• Beware of unsolicited messages offering employment and never respond to an unsolicited text or email
  • Take the time to research an employer and confirm they’re hiring
  • Be wary when a “company” uses a web-based email address (like Gmail) instead of one from their personalized domain
  • Watch out for an urgent tone claiming they need you to start your new job immediately
  • Don't give your personal or financial information to anyone, especially if they've contacted you by email or social media
  • Don’t cash cheques on behalf of companies asking you to return funds to them
  • Call us immediately at 1-800-4-SCOTIA (1-800-472-6842) if you receive money from an unknown individual or company and you're asked to forward it elsewhere, or if you receive a cheque or funds deposited to your account in response to a job

With  the popularity of email and the Internet, we often forget about the good old  postal system. However, scam artists haven’t forgotten and still use the mail  system to commit fraud.

The  most common type of mail fraud is when you are asked to send money and receive  nothing in return. For example:

  • Get-rich  quick schemes
  • Fake  charity solicitations asking for donations
  • Prize  winnings that require you to pay for shipping expenses

The  envelope and letter may look official, but always remember, you should never  provide your personal information in a reply envelope, or include cheques or  cash, unless you initiated the communication yourself or have positively  verified the source.

Identity theft

Once  thieves have obtained your name and personal information, they can go on to  apply for credit cards and other financial products in your name, ultimately  incurring debts. Learn more about Identity Theft.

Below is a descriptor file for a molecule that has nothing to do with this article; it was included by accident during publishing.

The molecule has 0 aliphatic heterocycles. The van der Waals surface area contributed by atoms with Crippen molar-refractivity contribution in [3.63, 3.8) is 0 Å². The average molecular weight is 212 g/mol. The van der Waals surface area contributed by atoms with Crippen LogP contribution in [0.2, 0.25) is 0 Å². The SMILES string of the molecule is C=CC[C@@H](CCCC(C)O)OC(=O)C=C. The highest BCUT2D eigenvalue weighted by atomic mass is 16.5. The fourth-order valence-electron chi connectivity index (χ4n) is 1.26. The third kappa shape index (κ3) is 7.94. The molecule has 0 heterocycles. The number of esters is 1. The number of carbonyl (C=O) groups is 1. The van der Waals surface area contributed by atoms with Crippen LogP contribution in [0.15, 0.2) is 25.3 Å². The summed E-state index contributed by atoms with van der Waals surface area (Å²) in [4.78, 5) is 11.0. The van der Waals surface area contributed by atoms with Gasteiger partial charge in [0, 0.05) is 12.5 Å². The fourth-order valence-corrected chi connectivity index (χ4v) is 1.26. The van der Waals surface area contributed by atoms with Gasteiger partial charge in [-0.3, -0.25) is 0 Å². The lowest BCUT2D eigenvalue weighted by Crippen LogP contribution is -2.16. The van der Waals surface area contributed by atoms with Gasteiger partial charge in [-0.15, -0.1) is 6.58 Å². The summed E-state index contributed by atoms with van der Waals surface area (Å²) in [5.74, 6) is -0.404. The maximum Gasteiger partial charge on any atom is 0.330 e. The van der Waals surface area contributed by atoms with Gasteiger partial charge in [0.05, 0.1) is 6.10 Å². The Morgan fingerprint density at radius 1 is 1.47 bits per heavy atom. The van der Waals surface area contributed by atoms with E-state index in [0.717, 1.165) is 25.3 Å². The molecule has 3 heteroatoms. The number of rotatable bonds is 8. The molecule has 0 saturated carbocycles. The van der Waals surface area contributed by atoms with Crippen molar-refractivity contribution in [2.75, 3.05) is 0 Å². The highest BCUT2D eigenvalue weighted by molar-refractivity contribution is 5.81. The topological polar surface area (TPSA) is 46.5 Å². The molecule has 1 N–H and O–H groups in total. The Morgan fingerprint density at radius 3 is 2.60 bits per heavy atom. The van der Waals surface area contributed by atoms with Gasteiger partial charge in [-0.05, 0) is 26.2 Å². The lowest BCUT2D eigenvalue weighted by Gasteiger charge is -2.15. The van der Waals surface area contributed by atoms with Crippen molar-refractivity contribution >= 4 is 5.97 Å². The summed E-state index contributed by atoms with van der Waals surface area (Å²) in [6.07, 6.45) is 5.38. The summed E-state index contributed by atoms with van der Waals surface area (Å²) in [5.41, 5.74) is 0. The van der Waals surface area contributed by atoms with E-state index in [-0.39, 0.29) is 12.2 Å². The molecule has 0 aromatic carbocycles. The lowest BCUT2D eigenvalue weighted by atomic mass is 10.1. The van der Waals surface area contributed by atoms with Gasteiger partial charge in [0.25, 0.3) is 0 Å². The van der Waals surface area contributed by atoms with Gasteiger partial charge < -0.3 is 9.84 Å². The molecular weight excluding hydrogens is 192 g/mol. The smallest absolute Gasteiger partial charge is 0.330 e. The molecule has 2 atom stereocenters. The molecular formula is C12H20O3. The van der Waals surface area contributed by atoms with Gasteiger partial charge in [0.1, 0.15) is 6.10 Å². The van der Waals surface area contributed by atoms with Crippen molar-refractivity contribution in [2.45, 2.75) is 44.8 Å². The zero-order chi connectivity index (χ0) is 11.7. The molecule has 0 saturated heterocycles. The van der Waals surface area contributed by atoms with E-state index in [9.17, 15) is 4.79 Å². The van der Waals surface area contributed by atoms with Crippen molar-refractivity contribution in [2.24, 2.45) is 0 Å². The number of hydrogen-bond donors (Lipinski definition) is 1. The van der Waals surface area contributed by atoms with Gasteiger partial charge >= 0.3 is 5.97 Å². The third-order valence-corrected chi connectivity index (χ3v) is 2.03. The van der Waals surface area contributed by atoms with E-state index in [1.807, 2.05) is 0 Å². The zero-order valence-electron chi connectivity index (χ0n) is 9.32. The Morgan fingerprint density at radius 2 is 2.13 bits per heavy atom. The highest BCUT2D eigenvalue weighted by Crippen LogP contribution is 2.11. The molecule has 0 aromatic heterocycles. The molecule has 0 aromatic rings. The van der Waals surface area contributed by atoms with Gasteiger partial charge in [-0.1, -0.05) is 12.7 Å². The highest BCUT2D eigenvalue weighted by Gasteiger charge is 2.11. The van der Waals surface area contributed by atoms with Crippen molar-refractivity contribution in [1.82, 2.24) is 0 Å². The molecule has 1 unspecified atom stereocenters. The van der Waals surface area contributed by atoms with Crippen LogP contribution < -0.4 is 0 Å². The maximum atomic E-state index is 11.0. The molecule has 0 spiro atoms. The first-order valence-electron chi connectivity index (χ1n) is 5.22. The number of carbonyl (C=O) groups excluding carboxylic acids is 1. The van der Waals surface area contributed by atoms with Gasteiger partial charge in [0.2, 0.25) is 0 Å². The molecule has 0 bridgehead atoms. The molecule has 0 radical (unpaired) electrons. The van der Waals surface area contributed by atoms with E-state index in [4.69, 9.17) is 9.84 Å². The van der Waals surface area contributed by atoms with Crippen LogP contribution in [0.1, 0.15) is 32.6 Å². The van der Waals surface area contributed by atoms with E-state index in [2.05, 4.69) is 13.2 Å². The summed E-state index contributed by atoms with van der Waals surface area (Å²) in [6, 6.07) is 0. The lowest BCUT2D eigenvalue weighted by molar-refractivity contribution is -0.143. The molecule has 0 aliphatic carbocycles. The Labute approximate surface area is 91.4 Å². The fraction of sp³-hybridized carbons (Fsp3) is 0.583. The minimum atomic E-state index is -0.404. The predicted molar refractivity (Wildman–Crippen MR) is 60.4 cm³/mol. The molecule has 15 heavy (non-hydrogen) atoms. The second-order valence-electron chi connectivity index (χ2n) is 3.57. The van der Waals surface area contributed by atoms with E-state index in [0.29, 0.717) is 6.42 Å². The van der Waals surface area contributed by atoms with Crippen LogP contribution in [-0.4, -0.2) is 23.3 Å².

Prevention steps

  • Collect  your mail promptly after delivery
  • Advise  your local post office immediately if you change your address
  • Have  your local post office hold your mail if you’re going to be out of town
  • Ensure  your mailbox is locked or not accessible to anyone but yourself
  • Pay  attention to late or missing bills, and follow-up with the company

Whenever you answer the phone and it’s someone you don’t know on the other end, take extra precaution. Scam artists are known to pose as representatives from government agencies, local police services, legitimate financial institutions, and other types of companies in attempt to defraud customers. 

The most common phone scams involve:

  • Malicious actors impersonating government agencies such as Revenue Canada or local police services
  • Get-rich quick schemes vague in nature with no apparent risk
  • Fake charity solicitations asking for donations
  • Prize winnings that require you to pay for shipping expenses

Prevention steps:

  • Hang up on suspicious calls immediately
  • Never give out account or personal information over the phone
  • If you aren’t sure about the organization or person calling, confirm their number online from a public resource and call back
  • If you aren’t sure it’s really Scotiabank calling, hang up and call 1-800-4-SCOTIA (1-800-472-6842) and report it to us; for a list of ways to connect with Scotiabank, please visit Contact Us
  • If you believe the fraudster poses a risk to your personal safety, call your local police

Another form of phone fraud is called vishing.

The term comes from “voice” and “phishing.” Vishing uses telephone communications in combination with email or the internet to steal information and money from unsuspecting consumers.

There are a few different methods con artists use. Typically, you are contacted by either a recorded phone message or by email and directed to call a phone number or go to a website to enter personal information.

Always remember that Scotiabank will never send you unsolicited emails or SMS messages asking for confidential information, such as your password, PIN, Access Code, credit card, and account numbers.

We will never ask you to validate or restore your account access through email or pop-up windows.

Card lost or stolen?

Contact us

Call us and let us help:

1-800-4-SCOTIA (1-800-472-6842)